Our gifts, our responsibility

Toward rooted action

I learn more and more about the experience of people being held in concentration camps at the U.S. southern border. Children ripped from their families, taking care of infants they’ve never met, falling sick with no one to care for them. Women abused by guards. Thousands of people denied basic necessities. I am filled with horror and feel called to act.

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I monitor the sky every day. I compare this summer’s weather to last year’s, this year’s wild rose blooms to last year’s, the number of butterflies in our garden this year compared to last year. My senses confirm what my brain knows: We are in climate catastrophe. I am filled with dread and compelled to act.

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I watch the bully in the White House engage in reckless and incomprehensible acts of aggression toward Iran. I read about his insistence on tanks at the 4th of July event in the capital. I read his hateful tweets directed at women of color in Congress. Images of Nazi military parades run through my mind; the atomic cloud mushrooms behind my eyelids. I am afraid and moved to act.

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But what does action look like, for me, in this body, in this moment, in response to the specific atrocities carried out by those in power and the intolerable conditions of the world today? It feels almost impossible to know what to pay attention to in any given moment. And my inability to consistently channel my horror, dread, and fear into effective, collective, meaningful action fills me with impotent rage.

I also know all this is deliberate. In 2008, Naomi Klein wrote a book about it. This is the shock doctrine in practice, deliberately designed by men who run governments and corporations to create chaos, to disorient people, to prevent us from coming together and fighting back hard. Their end game is dominance, profit, and power. They believe we are disposable, easily conquered, insignificant.

But I know we are not.

So I search for a way to resist the disorientation and helplessness that comes in waves. I search for ways to come home to my power, in the hopes that it will guide my way to action.

Robin Wall Kimmerer’s gorgeous storytelling and brilliant writing in Braiding Sweetgrass sinks straight into my heart. Every chapter is a root-map to a deep and wordless connection to the land under my feet. Every chapter encourages me to understand and act on that connection in a way that’s authentic to who I am as the great-granddaughter of settler-colonialists who arrived in this country from opposite sides of the globe: Japan and Germany. Every chapter asks me to reflect on the love I have for sentient and non-sentient creatures of this earth, how they might love me back, and what my responsibilities are to them.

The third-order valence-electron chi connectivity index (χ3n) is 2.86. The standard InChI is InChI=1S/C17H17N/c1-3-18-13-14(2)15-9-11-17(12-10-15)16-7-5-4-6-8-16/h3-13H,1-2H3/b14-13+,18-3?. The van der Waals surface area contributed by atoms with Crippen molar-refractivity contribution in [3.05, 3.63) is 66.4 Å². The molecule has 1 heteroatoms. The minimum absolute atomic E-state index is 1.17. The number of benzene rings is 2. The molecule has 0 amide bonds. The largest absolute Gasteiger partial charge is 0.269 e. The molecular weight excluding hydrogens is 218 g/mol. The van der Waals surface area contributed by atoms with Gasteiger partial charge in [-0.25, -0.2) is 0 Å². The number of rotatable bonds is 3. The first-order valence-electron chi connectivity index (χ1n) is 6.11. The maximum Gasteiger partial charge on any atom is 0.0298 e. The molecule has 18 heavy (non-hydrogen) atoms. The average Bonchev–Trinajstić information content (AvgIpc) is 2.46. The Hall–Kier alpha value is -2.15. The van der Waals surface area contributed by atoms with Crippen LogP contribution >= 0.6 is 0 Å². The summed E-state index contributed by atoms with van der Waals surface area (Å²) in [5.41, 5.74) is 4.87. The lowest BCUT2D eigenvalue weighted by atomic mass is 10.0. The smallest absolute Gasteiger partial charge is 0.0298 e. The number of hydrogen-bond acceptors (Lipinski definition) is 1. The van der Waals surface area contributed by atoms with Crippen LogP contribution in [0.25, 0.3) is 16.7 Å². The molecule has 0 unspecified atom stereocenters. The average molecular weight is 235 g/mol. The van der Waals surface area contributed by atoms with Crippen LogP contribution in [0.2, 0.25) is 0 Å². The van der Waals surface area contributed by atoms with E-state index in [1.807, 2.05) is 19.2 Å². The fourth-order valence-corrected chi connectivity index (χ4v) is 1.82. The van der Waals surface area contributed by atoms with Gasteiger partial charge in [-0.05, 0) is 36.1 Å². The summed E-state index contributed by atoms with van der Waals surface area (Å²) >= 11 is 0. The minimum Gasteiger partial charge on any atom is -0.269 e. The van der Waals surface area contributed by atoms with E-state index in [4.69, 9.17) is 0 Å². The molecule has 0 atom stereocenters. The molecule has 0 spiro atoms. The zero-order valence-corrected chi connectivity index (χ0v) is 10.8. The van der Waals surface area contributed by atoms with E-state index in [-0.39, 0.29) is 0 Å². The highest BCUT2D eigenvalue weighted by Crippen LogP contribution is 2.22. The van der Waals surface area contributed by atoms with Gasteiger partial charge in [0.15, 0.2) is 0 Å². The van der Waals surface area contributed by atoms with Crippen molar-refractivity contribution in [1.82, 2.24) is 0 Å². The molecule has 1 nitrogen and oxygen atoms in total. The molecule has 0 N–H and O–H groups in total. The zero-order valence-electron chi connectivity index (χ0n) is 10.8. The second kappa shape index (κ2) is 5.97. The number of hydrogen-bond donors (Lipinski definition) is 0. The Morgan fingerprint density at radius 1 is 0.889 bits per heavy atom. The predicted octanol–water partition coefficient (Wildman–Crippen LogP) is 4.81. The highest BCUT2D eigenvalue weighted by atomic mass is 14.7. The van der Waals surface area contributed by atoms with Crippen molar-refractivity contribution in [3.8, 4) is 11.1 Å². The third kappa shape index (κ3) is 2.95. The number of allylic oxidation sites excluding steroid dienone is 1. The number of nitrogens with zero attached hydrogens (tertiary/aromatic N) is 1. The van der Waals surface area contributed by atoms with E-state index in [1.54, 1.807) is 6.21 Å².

Early in the book, Kimmerer writes of the Haudenosaunee (Iroquois) Thanksgiving Address:

The Thanksgiving Address reminds us that duties and gifts are two sides of the same coin. Eagles were given the gift of far sight, so it is their duty to watch over us. Rain fulfills its duty as it falls, because it was given the gift of sustaining life. What is the duty of humans? If gifts and responsibilities are one, then asking ‘What is our responsibility?’ is the same as asking ‘What is our gift?’

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A few days later, I receive Lori Snyder’s Writer’s Happiness Challenge, in which she encourages writers to tap into what is most authentic to ourselves—to write what only we can write, do what only we can do:

Somewhere deep down, I think we all know that the parts of us that are most us are exactly what we need to cultivate, not just as writers, but also in every other aspect of our lives. In these times where so many of us feel paralyzed by all the things we think we should be or do, it can be really easy to forget how important it is to spend our time and energy on whatever it is inside of us that exists nowhere else.

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In her June podcast, Tarot teacher Lindsay Mack talks about the invitation for all of us to find our rootedness, acknowledging that for so many of us we have been cut off from our root(s), or that our root(s) have been appropriated by others. She defines our root as whatever it is connects us to our ground—the literal land under our feet or the universal ground that holds us.

She calls it the “wordless root,” and I imagine a strong taproot slowly growing from the soles of my feet, sending out tiny tendrils, digging into the New England dirt of my garden—a root only I can grow, a root that is the essence of me and the complex history that has brought me to this land at this moment.

Image description: A huge oak tree reaching up into the sky. Beneath it, there is a green picnic bench where a woman with dark hair and light skin (me!) sits, wearing a black tank top and maroon pants, looking at the camera.